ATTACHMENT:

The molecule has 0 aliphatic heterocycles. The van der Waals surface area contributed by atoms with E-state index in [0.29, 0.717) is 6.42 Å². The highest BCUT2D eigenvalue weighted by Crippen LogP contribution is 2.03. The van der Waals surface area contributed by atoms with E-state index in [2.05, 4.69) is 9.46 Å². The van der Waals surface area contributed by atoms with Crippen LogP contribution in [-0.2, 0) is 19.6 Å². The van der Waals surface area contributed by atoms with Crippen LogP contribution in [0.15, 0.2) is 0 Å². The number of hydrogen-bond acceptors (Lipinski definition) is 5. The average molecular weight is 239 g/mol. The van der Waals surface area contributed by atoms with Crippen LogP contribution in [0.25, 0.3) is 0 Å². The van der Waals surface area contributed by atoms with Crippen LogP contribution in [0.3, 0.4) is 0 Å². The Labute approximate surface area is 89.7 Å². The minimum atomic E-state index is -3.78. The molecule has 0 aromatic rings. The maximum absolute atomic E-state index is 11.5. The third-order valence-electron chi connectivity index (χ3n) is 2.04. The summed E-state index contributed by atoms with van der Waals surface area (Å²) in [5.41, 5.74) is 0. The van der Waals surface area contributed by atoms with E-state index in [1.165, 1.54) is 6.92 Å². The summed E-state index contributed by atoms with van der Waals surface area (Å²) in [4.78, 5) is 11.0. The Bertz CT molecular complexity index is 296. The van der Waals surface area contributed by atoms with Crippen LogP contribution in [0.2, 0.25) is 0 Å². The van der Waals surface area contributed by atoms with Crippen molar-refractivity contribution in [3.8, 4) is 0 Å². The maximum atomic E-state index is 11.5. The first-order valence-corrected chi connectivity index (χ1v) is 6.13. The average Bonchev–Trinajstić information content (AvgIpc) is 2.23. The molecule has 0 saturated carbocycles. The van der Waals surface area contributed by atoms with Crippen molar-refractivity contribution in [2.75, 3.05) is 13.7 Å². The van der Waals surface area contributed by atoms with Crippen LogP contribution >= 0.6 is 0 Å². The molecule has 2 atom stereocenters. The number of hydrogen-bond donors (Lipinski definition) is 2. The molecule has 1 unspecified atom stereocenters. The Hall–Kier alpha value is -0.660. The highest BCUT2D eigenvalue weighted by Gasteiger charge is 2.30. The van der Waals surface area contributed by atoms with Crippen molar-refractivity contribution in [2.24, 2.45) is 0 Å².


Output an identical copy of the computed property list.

The molecule has 0 aliphatic heterocycles. The van der Waals surface area contributed by atoms with E-state index in [0.29, 0.717) is 6.42 Å². The highest BCUT2D eigenvalue weighted by Crippen LogP contribution is 2.03. The van der Waals surface area contributed by atoms with E-state index in [2.05, 4.69) is 9.46 Å². The van der Waals surface area contributed by atoms with Crippen LogP contribution in [-0.2, 0) is 19.6 Å². The van der Waals surface area contributed by atoms with Crippen LogP contribution in [0.15, 0.2) is 0 Å². The number of hydrogen-bond acceptors (Lipinski definition) is 5. The average molecular weight is 239 g/mol. The van der Waals surface area contributed by atoms with Crippen LogP contribution in [0.25, 0.3) is 0 Å². The van der Waals surface area contributed by atoms with Crippen LogP contribution in [0.3, 0.4) is 0 Å². The Labute approximate surface area is 89.7 Å². The minimum atomic E-state index is -3.78. The molecule has 0 aromatic rings. The maximum absolute atomic E-state index is 11.5. The third-order valence-electron chi connectivity index (χ3n) is 2.04. The summed E-state index contributed by atoms with van der Waals surface area (Å²) in [5.41, 5.74) is 0. The van der Waals surface area contributed by atoms with E-state index in [1.165, 1.54) is 6.92 Å². The summed E-state index contributed by atoms with van der Waals surface area (Å²) in [4.78, 5) is 11.0. The Bertz CT molecular complexity index is 296. The van der Waals surface area contributed by atoms with Crippen LogP contribution in [0.2, 0.25) is 0 Å². The van der Waals surface area contributed by atoms with Crippen molar-refractivity contribution in [3.8, 4) is 0 Å². The maximum atomic E-state index is 11.5. The first-order valence-corrected chi connectivity index (χ1v) is 6.13. The average Bonchev–Trinajstić information content (AvgIpc) is 2.23. The molecule has 0 saturated carbocycles. The van der Waals surface area contributed by atoms with Crippen molar-refractivity contribution in [2.75, 3.05) is 13.7 Å². The van der Waals surface area contributed by atoms with Crippen LogP contribution >= 0.6 is 0 Å². The molecule has 2 atom stereocenters. The number of hydrogen-bond donors (Lipinski definition) is 2. The molecule has 1 unspecified atom stereocenters. The Hall–Kier alpha value is -0.660. The highest BCUT2D eigenvalue weighted by Gasteiger charge is 2.30. The van der Waals surface area contributed by atoms with Crippen molar-refractivity contribution in [2.24, 2.45) is 0 Å².